The Turkish president has already made clear his opinion about who he regards as the true owners of Northern Syria — and it is the Arabs. Nor do we need to guess what a Turkish assault on Northern Syria would look like. In January 2018, Turkish forces launched an unprovoked invasion of the Syrian Kurdish-held town of Afrin, laying waste to the city and displacing hundreds of thousands of people.
At the time, Turkey’s pronouncements were remarkably similar, with Erdoğan declaring Afrin a majority Arab town. Since the town’s occupation, Islamist militias backed by Turkish forces have engaged in a reign of terror that has seen authorities seize Kurdish property and lands and hand them over to Arab families. Should Turkey be allowed to invade and occupy the rest of Rojava, it is likely the Kurds there will suffer the same deplorable fate.
A Victory for Anti-Imperialism?
As the response to the (abortive) December 2018 withdrawal suggests, many on the anti-imperialist left would no doubt see the US’s departure from Syria as a positive. And certainly, opposing US militarism and imperial overreach are laudable. But would a US withdrawal that allowed Turkey to wipe out one of the most dynamic recent experiments in socialistic government and wage a genocidal campaign against the Kurds really benefit the international left?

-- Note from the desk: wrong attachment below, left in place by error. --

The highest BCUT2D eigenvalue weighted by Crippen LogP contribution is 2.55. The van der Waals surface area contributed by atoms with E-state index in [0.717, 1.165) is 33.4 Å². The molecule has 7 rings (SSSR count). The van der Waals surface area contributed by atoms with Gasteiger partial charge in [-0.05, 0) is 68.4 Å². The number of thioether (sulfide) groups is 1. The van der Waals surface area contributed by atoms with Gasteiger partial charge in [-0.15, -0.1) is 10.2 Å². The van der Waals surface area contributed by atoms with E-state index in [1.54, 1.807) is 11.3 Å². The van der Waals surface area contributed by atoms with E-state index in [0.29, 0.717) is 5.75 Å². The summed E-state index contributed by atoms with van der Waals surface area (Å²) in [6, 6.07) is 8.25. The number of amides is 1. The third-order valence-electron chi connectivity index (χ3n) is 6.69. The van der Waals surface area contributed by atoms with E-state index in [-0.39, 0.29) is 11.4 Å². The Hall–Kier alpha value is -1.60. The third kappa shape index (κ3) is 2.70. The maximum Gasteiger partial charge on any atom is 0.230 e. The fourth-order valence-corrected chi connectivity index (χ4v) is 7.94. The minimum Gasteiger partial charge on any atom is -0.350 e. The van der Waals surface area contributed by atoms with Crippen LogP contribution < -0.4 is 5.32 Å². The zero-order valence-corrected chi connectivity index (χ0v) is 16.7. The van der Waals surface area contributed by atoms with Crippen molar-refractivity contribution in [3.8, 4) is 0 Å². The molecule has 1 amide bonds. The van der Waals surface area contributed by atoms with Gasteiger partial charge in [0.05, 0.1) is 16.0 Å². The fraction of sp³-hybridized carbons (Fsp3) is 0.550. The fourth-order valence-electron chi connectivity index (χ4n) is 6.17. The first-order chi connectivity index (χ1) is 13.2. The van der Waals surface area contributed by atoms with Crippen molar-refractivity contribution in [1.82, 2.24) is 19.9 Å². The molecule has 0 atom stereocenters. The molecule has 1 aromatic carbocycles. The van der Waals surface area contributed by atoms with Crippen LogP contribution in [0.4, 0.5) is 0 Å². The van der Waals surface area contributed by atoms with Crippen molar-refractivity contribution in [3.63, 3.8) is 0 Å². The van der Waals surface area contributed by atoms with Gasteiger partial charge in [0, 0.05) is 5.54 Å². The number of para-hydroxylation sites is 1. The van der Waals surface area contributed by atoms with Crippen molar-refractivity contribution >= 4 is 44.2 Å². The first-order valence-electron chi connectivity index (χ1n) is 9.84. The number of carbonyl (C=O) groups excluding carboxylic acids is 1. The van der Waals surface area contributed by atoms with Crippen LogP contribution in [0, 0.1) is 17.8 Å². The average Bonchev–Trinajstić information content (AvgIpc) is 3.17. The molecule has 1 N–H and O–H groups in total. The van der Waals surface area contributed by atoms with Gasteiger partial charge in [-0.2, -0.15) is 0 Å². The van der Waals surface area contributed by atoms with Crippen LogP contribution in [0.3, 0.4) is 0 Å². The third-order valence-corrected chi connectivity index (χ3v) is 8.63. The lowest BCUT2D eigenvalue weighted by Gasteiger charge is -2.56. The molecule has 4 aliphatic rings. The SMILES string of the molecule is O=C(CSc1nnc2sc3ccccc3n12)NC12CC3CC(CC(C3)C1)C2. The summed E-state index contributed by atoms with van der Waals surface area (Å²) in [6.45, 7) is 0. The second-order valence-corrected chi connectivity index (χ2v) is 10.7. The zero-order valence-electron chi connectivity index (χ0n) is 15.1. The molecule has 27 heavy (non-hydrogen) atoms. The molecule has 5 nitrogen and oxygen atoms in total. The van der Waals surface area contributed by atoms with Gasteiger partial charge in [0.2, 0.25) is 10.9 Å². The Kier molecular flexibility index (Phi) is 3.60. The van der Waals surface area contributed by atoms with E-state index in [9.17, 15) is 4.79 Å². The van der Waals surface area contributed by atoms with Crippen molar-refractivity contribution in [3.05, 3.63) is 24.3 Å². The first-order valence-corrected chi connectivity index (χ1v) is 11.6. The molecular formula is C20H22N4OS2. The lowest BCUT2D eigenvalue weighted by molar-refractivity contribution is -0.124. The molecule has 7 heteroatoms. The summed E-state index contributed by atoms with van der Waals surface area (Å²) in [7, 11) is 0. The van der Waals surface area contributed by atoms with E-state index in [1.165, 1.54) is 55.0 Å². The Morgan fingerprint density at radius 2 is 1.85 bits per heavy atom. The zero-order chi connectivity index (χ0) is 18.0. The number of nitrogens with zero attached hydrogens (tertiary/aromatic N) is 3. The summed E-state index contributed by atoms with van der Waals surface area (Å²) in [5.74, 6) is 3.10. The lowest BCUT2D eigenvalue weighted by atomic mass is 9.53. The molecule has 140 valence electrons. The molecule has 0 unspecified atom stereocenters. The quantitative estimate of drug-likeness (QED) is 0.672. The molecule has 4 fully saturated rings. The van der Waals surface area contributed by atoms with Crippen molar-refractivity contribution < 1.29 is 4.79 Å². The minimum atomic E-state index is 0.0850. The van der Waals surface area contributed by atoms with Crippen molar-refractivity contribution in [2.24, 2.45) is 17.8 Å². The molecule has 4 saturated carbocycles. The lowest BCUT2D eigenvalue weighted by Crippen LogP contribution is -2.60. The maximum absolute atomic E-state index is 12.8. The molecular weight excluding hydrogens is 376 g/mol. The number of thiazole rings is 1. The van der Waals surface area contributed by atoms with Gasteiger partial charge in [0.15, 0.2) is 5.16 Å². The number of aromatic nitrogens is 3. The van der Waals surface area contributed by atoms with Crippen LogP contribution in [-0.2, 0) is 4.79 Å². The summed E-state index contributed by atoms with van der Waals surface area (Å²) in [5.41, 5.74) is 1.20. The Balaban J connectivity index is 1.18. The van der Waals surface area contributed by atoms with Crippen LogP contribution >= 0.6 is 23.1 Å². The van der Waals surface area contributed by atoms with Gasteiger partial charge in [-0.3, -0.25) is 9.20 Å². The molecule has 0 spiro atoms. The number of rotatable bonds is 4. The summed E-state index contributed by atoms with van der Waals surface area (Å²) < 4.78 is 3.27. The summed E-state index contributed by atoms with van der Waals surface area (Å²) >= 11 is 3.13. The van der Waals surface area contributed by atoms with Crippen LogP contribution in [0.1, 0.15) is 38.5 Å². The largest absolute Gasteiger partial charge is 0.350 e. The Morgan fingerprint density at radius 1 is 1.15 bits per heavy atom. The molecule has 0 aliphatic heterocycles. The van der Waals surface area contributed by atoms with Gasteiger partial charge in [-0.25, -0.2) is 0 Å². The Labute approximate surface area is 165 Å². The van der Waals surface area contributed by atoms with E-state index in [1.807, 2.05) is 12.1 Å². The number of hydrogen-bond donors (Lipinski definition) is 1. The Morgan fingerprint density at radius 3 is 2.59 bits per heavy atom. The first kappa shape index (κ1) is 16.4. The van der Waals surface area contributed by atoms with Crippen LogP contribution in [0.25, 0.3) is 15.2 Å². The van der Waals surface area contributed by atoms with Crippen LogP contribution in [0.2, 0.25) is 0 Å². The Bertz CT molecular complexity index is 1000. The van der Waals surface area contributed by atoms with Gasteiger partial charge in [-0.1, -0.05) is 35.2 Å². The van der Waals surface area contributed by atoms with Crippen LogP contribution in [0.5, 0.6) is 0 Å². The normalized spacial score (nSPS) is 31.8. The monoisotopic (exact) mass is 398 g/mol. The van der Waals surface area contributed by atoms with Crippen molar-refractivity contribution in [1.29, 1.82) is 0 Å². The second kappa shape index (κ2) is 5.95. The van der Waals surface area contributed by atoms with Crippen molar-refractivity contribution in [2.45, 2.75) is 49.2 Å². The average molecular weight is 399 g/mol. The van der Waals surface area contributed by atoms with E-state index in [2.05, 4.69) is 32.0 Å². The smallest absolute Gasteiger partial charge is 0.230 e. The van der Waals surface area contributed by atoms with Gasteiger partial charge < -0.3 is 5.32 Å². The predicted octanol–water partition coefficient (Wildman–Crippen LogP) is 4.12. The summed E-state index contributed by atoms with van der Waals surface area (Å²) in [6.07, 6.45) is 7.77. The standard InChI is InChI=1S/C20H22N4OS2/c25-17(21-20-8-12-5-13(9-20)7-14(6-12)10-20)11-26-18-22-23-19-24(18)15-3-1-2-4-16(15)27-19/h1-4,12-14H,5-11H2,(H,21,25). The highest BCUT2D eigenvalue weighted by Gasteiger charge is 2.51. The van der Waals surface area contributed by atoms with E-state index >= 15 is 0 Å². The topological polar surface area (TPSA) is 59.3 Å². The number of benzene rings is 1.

The threat Turkey presents to the Syrian Kurds is one of existential proportions. If Turkey occupies Northern Syria, the social progress made in the region, including advances in women’s liberation and popular self-government, would be destroyed. We have already seen Turkey and the Islamist militias it backs reverse these gains in Afrin.
More broadly, Turkey’s plan to resettle millions of Arab Syrian refugees in the region would be carried out at the expense of the Kurdish population. Erdoğan is determined to not only end this specific Kurdish administration but to quash the Kurds’ potential to play a decisive role in the affairs of Northern Syria in perpetuity. Again, Turkey’s actions in Afrin — seizing Kurdish lands, driving Kurds from their homes — provide an ominous foreshadowing of the potential fate of the rest of Rojava.
So we’re left another important set of questions: would a US pullout that facilitates a Turkish invasion truly be a victory for the cause of peace? And considering Turkey’s longstanding membership in NATO, would it even be a blow to US imperialism?